ChatGPT? To AI or not to AI, that is the question!


ChatGPT?  To AI or not to AI, that is the question!

Large Language Model (LLM) AI is raging across industries, sending shockwaves of awe and horror in equal measures, and raising so many questions.

Are services like OpenAI's ChatGPT a threat or friend?  If they are detrimental? Should they be regulated? Can we leverage the power of AI in organisations to protect ourselves better and, automate our digital and physical worlds?

In this blog, we will explore scams generated using LLM AI, and what we can do to remain vigilant against the security risks that arise as you join the AI Party!

Like any highly disruptive technology, the good comes with the bad.  We saw this, with the advent of the Cloud, bringing benefits galore and the pundits applauded the innovation.

However, not many folks talked about the darker side of the Cloud.  This includes soaring carbon emissions from data centres, data security, migrating workloads, and exposing not one, but many customers to a data breach, data sovereignty, and information ownership.

These problems are still being grappled with today. Regulations such as GPDR and digital privacy laws are only just starting to catch up.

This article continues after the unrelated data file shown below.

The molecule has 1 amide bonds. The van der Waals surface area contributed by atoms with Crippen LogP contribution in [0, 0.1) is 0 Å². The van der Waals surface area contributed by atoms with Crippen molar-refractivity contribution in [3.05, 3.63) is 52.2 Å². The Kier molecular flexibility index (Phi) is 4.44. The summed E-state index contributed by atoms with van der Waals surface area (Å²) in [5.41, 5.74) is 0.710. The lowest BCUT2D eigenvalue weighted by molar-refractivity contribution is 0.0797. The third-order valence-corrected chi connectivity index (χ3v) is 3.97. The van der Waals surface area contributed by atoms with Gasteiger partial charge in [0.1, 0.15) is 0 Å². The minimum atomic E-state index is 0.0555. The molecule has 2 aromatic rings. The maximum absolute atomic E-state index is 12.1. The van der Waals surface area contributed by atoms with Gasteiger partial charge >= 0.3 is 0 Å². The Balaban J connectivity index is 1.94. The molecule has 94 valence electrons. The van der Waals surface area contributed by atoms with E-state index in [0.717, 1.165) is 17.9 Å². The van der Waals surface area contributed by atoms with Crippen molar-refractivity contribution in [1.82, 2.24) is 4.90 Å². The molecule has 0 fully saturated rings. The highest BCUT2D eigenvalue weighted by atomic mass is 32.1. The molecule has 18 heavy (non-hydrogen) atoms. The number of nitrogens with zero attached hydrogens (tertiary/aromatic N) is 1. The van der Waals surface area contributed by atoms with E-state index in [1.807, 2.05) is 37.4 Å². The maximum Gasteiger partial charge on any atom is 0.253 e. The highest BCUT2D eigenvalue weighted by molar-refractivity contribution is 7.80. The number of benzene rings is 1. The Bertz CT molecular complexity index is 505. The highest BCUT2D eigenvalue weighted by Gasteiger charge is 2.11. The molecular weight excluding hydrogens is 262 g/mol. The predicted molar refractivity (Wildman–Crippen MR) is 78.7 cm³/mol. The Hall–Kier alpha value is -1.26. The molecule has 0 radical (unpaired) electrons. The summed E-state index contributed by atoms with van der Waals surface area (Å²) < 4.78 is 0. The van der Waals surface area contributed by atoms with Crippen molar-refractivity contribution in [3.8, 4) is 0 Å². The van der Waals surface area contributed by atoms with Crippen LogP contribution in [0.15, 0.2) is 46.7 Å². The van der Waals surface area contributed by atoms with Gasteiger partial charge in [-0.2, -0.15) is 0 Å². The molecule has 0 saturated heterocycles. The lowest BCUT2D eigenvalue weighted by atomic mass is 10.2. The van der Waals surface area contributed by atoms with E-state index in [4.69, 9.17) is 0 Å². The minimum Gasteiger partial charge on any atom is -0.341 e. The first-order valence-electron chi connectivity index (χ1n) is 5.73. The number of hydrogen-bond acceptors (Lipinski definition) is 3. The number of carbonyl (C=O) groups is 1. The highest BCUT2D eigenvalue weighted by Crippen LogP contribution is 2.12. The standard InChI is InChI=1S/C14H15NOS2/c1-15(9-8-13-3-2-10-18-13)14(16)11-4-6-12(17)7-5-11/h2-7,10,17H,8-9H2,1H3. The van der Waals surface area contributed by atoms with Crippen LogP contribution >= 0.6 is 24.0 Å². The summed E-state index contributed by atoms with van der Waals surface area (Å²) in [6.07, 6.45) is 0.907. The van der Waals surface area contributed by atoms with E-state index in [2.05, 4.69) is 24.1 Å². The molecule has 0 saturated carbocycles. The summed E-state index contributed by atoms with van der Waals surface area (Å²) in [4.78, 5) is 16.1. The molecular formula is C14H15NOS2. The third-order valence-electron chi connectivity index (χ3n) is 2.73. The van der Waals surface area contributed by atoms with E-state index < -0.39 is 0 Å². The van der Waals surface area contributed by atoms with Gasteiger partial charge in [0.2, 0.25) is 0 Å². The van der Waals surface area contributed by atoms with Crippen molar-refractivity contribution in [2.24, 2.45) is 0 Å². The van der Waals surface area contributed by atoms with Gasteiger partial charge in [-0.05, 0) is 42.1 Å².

In March 2023, Elon Musk sponsored a petition with other scientists, researchers, and technology leaders to pause AI, due to the profound and detrimental impact it could have on society. Microsoft, Google, AWS, and Meta (Facebook) formed an industry working group in July 2023.  The Frontier Model Forum was formed to investigate making AI transparent and safe across the industry.

So, how can we make our organisations safe against threat actor-driven AI?

  1. Awareness: Understanding what threat AI could pose for your organisation.
  2. Research: Keeping track of proof of concepts regularly published on this topic.
  3. Use and understanding:  How to make AI work for you?

Awareness: Understanding what threat AI could pose for your organisation
Large Language Model AI such as ChatGPT fundamentally makes research, coding, and complex language tasks very easy for bad actors and lowers the barrier of entry to cybercrime for everyone.